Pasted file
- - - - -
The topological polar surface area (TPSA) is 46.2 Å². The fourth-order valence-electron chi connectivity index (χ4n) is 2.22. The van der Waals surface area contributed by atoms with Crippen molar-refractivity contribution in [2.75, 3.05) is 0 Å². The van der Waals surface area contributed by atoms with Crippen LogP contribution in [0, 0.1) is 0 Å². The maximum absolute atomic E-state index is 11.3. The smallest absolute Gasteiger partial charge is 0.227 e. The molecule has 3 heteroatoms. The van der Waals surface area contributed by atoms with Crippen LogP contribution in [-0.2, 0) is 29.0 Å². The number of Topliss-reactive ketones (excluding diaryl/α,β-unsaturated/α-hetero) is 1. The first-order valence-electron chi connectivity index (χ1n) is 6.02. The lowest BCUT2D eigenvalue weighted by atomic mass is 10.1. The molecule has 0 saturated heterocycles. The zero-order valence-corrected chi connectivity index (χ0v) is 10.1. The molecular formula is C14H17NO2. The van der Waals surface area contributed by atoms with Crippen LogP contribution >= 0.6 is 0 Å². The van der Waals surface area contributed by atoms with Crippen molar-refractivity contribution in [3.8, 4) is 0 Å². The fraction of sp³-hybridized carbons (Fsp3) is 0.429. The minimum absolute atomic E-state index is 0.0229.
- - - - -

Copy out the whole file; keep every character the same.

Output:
The topological polar surface area (TPSA) is 46.2 Å². The fourth-order valence-electron chi connectivity index (χ4n) is 2.22. The van der Waals surface area contributed by atoms with Crippen molar-refractivity contribution in [2.75, 3.05) is 0 Å². The van der Waals surface area contributed by atoms with Crippen LogP contribution in [0, 0.1) is 0 Å². The maximum absolute atomic E-state index is 11.3. The smallest absolute Gasteiger partial charge is 0.227 e. The molecule has 3 heteroatoms. The van der Waals surface area contributed by atoms with Crippen LogP contribution in [-0.2, 0) is 29.0 Å². The number of Topliss-reactive ketones (excluding diaryl/α,β-unsaturated/α-hetero) is 1. The first-order valence-electron chi connectivity index (χ1n) is 6.02. The lowest BCUT2D eigenvalue weighted by atomic mass is 10.1. The molecule has 0 saturated heterocycles. The zero-order valence-corrected chi connectivity index (χ0v) is 10.1. The molecular formula is C14H17NO2. The van der Waals surface area contributed by atoms with Crippen LogP contribution >= 0.6 is 0 Å². The van der Waals surface area contributed by atoms with Crippen molar-refractivity contribution in [3.8, 4) is 0 Å². The fraction of sp³-hybridized carbons (Fsp3) is 0.429. The minimum absolute atomic E-state index is 0.0229.